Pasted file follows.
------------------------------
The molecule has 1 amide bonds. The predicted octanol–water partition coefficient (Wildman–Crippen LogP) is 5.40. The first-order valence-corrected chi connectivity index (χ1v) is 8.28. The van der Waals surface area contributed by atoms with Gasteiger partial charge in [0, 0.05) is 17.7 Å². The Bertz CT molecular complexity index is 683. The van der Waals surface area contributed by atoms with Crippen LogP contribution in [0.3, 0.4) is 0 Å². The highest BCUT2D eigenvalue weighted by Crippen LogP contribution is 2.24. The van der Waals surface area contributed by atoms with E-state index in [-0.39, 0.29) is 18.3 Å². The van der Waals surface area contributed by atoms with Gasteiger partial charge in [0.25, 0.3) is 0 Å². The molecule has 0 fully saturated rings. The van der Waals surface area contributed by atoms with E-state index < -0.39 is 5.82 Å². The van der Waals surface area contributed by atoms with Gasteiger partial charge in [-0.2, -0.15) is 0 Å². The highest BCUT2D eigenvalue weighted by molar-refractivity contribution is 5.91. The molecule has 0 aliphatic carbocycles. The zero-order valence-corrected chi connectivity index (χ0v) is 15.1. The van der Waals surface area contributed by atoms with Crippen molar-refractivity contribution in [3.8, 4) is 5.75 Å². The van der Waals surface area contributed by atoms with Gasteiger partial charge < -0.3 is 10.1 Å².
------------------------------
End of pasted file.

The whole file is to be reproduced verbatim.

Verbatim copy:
The molecule has 1 amide bonds. The predicted octanol–water partition coefficient (Wildman–Crippen LogP) is 5.40. The first-order valence-corrected chi connectivity index (χ1v) is 8.28. The van der Waals surface area contributed by atoms with Gasteiger partial charge in [0, 0.05) is 17.7 Å². The Bertz CT molecular complexity index is 683. The van der Waals surface area contributed by atoms with Crippen LogP contribution in [0.3, 0.4) is 0 Å². The highest BCUT2D eigenvalue weighted by Crippen LogP contribution is 2.24. The van der Waals surface area contributed by atoms with E-state index in [-0.39, 0.29) is 18.3 Å². The van der Waals surface area contributed by atoms with Gasteiger partial charge in [0.25, 0.3) is 0 Å². The molecule has 0 fully saturated rings. The van der Waals surface area contributed by atoms with E-state index < -0.39 is 5.82 Å². The van der Waals surface area contributed by atoms with Gasteiger partial charge in [-0.2, -0.15) is 0 Å². The highest BCUT2D eigenvalue weighted by molar-refractivity contribution is 5.91. The molecule has 0 aliphatic carbocycles. The zero-order valence-corrected chi connectivity index (χ0v) is 15.1. The van der Waals surface area contributed by atoms with Crippen molar-refractivity contribution in [3.8, 4) is 5.75 Å². The van der Waals surface area contributed by atoms with Gasteiger partial charge < -0.3 is 10.1 Å².